So the reason for this interview even existing is because of your short story, “On The Moral Imperative To Commodify Sexual Suffering” [which I’ve asked my readers to check out first], which of course presented alongside a piece of static visual art-

Some Such _Fisher1

-as well as a short film. On top of all that you’re also one half of a Chiildren, a metal band, so I think it probably goes without saying that you’re by most definitions an artist-

Yeah, I guess so, I would agree to that.

before we really dive into the story I thought it would be cool to hear your thoughts on pornography as art.

Well, in general I don’t think it is. I can say that there are some examples of people who are doing art within porn, and I guess one of them is even my current employer, or one of them, James Deen. I work for him a lot in production and last year we did some higher end art films [7 Sins, we made a porn version but there’s also a cut-down version going around].

But my interest in porn did not really participate in art, especially in the beginning. It was just something to get through school. And then continued doing that for some years after. Because it pays better in retail, you know what I mean.

I don’t think typically it is, though. It’s just entertainment to jerk off to. That’s what most porn is. I don’t have anything more to say about it. We’re not doing anything important with it, there’s no real higher cause. We’re just making stuff so people can jerk off to it.

Which I guess you could call art. It’s a nuanced conversation. It’s entertainment. Continue reading

The Post-Racial America (That We Don’t Live In)

Well, I woke up this morning, flipped on my laptop, and had this image waiting there to greet me.

Django Unchained Actress Accosted by LAPD After Kissing White Husband

For ****’s sake, people.

Alright, lets get to it. Continue reading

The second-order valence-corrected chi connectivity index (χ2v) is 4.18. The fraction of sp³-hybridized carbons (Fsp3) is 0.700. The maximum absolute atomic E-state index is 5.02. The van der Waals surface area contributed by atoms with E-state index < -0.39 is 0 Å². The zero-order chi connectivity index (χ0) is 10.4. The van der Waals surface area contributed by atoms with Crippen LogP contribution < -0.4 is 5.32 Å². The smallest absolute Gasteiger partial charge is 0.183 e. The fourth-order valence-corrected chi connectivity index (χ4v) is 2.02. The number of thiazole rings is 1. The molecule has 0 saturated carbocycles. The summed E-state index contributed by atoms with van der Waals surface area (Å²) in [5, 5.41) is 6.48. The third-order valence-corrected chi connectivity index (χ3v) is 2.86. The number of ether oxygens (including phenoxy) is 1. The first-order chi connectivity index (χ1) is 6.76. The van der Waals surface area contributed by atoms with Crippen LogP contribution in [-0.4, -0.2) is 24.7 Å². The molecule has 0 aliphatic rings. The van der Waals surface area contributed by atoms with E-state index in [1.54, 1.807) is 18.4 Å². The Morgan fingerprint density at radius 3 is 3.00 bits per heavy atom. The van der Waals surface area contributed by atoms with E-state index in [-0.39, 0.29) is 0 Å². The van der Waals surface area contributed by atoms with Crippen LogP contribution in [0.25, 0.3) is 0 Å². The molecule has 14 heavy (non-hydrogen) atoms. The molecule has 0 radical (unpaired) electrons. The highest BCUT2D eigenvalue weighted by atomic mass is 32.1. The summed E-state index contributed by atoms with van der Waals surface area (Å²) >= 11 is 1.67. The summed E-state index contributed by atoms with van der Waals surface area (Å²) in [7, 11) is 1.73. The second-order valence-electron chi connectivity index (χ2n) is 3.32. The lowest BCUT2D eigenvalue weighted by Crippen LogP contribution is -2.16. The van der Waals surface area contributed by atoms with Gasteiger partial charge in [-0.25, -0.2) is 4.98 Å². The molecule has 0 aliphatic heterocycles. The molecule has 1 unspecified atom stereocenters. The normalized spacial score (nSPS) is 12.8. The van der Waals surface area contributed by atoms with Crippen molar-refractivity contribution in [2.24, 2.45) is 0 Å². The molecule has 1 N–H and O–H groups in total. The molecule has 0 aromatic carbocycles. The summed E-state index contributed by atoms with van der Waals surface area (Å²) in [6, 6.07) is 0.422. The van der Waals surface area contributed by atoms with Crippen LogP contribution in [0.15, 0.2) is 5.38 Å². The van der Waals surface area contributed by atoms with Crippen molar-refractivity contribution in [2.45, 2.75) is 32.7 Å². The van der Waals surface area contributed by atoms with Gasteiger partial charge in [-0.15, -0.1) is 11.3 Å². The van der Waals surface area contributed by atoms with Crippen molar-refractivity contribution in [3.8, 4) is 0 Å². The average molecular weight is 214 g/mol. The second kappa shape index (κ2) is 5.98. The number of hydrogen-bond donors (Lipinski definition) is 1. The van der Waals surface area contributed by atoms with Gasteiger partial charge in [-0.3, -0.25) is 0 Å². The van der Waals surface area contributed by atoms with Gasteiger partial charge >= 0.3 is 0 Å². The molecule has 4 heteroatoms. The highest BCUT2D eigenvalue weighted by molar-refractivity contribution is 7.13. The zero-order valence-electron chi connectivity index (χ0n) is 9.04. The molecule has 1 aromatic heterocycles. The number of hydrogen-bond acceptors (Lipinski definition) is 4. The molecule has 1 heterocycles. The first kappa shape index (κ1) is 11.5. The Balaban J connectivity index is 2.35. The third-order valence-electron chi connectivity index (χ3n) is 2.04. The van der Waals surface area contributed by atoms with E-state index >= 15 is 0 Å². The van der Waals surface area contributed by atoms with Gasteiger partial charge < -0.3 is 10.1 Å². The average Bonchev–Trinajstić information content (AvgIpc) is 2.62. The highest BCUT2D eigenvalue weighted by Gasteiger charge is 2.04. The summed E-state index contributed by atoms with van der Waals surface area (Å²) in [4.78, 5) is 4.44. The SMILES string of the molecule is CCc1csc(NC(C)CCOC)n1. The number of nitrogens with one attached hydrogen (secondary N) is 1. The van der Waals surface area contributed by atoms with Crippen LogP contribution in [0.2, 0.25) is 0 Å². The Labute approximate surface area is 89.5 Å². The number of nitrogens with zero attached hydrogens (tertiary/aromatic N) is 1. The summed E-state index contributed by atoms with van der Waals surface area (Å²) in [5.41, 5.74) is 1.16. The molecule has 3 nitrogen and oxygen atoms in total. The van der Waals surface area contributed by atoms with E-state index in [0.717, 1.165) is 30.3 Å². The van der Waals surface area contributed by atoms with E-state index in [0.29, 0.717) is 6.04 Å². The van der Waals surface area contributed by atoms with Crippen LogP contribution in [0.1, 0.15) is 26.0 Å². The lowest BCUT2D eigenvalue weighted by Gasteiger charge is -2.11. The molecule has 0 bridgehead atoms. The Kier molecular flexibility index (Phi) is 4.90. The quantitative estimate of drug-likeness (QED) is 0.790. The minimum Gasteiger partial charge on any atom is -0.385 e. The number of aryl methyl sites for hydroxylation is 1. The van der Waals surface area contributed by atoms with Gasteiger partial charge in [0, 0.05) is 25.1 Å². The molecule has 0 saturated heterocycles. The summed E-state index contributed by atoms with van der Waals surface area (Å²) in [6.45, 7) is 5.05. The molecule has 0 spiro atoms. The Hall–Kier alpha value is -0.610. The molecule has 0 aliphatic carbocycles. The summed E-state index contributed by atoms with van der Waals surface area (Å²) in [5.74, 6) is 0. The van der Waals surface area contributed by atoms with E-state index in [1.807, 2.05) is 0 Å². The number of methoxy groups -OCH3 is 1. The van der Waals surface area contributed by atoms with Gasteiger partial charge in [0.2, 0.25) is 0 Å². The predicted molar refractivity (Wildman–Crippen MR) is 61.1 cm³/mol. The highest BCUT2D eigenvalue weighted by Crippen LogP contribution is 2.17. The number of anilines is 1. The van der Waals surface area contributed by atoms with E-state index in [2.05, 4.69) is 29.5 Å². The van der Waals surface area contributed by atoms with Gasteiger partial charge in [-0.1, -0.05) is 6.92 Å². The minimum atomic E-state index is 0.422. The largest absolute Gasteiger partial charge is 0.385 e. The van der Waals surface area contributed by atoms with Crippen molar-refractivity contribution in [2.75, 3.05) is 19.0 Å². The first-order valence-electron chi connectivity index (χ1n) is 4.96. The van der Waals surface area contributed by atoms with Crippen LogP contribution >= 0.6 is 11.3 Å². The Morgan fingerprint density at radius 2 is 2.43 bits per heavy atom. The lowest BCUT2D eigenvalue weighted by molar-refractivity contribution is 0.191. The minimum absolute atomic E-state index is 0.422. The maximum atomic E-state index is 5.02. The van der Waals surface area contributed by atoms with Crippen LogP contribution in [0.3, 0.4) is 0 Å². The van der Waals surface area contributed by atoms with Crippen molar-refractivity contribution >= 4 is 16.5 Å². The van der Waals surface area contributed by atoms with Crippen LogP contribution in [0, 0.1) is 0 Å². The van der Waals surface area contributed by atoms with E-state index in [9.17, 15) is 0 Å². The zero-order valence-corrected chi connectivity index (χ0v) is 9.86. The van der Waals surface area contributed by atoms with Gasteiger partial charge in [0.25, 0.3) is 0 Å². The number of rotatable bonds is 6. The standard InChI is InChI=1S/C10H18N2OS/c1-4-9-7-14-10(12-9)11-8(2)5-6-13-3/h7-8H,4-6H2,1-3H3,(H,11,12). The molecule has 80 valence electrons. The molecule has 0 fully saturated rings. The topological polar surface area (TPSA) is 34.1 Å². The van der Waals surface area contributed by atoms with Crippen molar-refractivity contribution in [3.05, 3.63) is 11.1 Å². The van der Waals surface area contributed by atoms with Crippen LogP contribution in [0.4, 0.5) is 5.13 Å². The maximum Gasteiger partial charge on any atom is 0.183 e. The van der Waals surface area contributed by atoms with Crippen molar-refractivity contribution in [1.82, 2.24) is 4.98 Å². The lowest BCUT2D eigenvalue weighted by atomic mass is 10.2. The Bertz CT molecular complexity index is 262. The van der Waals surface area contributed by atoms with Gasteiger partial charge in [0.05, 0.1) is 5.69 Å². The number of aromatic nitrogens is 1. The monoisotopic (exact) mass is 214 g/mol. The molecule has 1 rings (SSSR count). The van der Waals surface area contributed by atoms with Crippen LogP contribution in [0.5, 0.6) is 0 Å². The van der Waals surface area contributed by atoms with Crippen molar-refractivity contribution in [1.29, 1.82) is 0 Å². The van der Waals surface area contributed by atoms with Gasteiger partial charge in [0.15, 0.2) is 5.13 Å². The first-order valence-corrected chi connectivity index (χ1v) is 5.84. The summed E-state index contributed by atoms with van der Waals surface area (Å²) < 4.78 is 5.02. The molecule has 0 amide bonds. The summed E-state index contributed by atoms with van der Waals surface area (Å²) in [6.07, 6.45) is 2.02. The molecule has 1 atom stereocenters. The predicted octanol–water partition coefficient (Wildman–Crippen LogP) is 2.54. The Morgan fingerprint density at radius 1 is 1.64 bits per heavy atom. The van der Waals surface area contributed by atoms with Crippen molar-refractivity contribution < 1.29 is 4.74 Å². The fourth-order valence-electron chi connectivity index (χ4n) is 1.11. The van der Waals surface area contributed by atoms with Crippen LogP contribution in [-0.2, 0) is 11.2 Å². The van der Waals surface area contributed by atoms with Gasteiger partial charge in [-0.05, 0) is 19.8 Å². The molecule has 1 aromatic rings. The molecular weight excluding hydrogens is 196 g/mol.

Fame Day: The One-State Solution

This was originally going to be my topic for Monday, but I decided to put this discussion off for a few days and showcase it here. Our “Fame Days”, after all, aren’t just about celebrating achievements but include shining the spotlight on noble issues or events we believe should have more attention, and I’d be hard-pressed to think of any idea more deserving than the “One-State Solution”.

Chances are that you have absolutely no idea what I’m talking about, and that’s fine. Normally I rail against what I’d consider self-imposed ignorance when it comes to politics or foreign affairs, but this is a really, really obscure concept (heck, that’s the entire reason we’re talking about it today).

When we’re talking about either the “one-state” or (more common) “two-state” solutions, we’re referencing the debate over the future of Israel and the Palestinian territories. Pretty much every so-called “road map” to “peace in the Middle East” revolves around settling the question of the borders of Israel and what would eventually become the state of Palestine. Who gets what land, access to which resources, authority over which sites- you get the idea.

Continue reading